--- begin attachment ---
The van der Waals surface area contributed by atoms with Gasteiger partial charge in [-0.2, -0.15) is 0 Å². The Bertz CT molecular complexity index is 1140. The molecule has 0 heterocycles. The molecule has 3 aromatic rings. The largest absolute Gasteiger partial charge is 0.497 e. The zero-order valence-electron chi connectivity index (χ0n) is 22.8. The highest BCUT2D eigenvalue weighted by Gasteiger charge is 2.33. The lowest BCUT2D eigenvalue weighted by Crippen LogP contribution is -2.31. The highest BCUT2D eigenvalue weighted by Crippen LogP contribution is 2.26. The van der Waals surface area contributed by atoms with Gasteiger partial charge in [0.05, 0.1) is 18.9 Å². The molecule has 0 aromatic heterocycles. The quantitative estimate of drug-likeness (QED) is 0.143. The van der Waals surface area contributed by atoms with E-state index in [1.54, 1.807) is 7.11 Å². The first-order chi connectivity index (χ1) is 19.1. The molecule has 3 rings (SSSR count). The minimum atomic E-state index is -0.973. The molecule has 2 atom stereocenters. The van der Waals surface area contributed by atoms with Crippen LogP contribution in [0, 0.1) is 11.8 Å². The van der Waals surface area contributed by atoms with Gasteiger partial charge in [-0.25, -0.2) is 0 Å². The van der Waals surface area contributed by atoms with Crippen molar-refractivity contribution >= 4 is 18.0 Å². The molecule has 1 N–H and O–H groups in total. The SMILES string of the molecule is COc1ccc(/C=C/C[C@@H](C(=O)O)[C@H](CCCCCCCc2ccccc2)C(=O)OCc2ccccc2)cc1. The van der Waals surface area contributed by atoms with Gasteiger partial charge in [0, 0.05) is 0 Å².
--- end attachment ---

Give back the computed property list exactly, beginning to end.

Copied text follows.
The van der Waals surface area contributed by atoms with Gasteiger partial charge in [-0.2, -0.15) is 0 Å². The Bertz CT molecular complexity index is 1140. The molecule has 0 heterocycles. The molecule has 3 aromatic rings. The largest absolute Gasteiger partial charge is 0.497 e. The zero-order valence-electron chi connectivity index (χ0n) is 22.8. The highest BCUT2D eigenvalue weighted by Gasteiger charge is 2.33. The lowest BCUT2D eigenvalue weighted by Crippen LogP contribution is -2.31. The highest BCUT2D eigenvalue weighted by Crippen LogP contribution is 2.26. The van der Waals surface area contributed by atoms with Gasteiger partial charge in [0.05, 0.1) is 18.9 Å². The molecule has 0 aromatic heterocycles. The quantitative estimate of drug-likeness (QED) is 0.143. The van der Waals surface area contributed by atoms with E-state index in [1.54, 1.807) is 7.11 Å². The first-order chi connectivity index (χ1) is 19.1. The molecule has 3 rings (SSSR count). The minimum atomic E-state index is -0.973. The molecule has 2 atom stereocenters. The van der Waals surface area contributed by atoms with Crippen LogP contribution in [0, 0.1) is 11.8 Å². The van der Waals surface area contributed by atoms with Gasteiger partial charge in [-0.25, -0.2) is 0 Å². The van der Waals surface area contributed by atoms with Crippen molar-refractivity contribution >= 4 is 18.0 Å². The molecule has 1 N–H and O–H groups in total. The SMILES string of the molecule is COc1ccc(/C=C/C[C@@H](C(=O)O)[C@H](CCCCCCCc2ccccc2)C(=O)OCc2ccccc2)cc1. The van der Waals surface area contributed by atoms with Gasteiger partial charge in [0, 0.05) is 0 Å².